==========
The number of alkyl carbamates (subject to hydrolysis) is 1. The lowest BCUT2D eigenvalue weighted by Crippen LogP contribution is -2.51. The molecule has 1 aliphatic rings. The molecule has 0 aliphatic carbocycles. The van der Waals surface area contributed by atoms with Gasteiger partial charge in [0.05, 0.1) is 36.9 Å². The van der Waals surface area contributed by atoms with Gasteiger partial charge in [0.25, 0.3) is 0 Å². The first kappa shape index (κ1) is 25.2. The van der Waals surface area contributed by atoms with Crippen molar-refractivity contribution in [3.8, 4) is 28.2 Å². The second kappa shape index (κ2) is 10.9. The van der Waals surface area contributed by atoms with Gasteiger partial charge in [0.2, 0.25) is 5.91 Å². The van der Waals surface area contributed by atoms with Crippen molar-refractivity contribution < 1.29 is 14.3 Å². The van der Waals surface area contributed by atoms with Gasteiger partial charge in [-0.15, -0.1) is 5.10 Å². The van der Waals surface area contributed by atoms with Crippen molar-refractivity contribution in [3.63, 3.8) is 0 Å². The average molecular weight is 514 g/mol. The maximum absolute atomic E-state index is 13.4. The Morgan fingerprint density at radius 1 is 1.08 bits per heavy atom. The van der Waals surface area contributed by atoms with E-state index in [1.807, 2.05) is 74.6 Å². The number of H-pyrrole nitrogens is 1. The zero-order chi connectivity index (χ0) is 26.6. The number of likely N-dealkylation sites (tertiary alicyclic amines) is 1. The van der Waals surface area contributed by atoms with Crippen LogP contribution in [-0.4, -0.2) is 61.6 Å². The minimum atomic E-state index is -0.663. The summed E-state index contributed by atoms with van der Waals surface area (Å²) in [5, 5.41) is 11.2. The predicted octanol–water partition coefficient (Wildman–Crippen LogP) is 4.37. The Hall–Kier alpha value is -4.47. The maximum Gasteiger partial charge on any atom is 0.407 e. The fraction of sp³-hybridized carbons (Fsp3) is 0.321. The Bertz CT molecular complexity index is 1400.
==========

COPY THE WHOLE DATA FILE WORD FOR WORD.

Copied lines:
The number of alkyl carbamates (subject to hydrolysis) is 1. The lowest BCUT2D eigenvalue weighted by Crippen LogP contribution is -2.51. The molecule has 1 aliphatic rings. The molecule has 0 aliphatic carbocycles. The van der Waals surface area contributed by atoms with Gasteiger partial charge in [0.05, 0.1) is 36.9 Å². The van der Waals surface area contributed by atoms with Gasteiger partial charge in [0.25, 0.3) is 0 Å². The first kappa shape index (κ1) is 25.2. The van der Waals surface area contributed by atoms with Crippen molar-refractivity contribution in [3.8, 4) is 28.2 Å². The second kappa shape index (κ2) is 10.9. The van der Waals surface area contributed by atoms with Gasteiger partial charge in [0.2, 0.25) is 5.91 Å². The van der Waals surface area contributed by atoms with Crippen molar-refractivity contribution < 1.29 is 14.3 Å². The van der Waals surface area contributed by atoms with Gasteiger partial charge in [-0.15, -0.1) is 5.10 Å². The van der Waals surface area contributed by atoms with Crippen molar-refractivity contribution in [3.63, 3.8) is 0 Å². The average molecular weight is 514 g/mol. The maximum absolute atomic E-state index is 13.4. The Morgan fingerprint density at radius 1 is 1.08 bits per heavy atom. The van der Waals surface area contributed by atoms with E-state index in [1.807, 2.05) is 74.6 Å². The number of H-pyrrole nitrogens is 1. The zero-order chi connectivity index (χ0) is 26.6. The number of likely N-dealkylation sites (tertiary alicyclic amines) is 1. The van der Waals surface area contributed by atoms with Crippen LogP contribution in [-0.4, -0.2) is 61.6 Å². The minimum atomic E-state index is -0.663. The summed E-state index contributed by atoms with van der Waals surface area (Å²) in [5, 5.41) is 11.2. The predicted octanol–water partition coefficient (Wildman–Crippen LogP) is 4.37. The Hall–Kier alpha value is -4.47. The maximum Gasteiger partial charge on any atom is 0.407 e. The fraction of sp³-hybridized carbons (Fsp3) is 0.321. The Bertz CT molecular complexity index is 1400.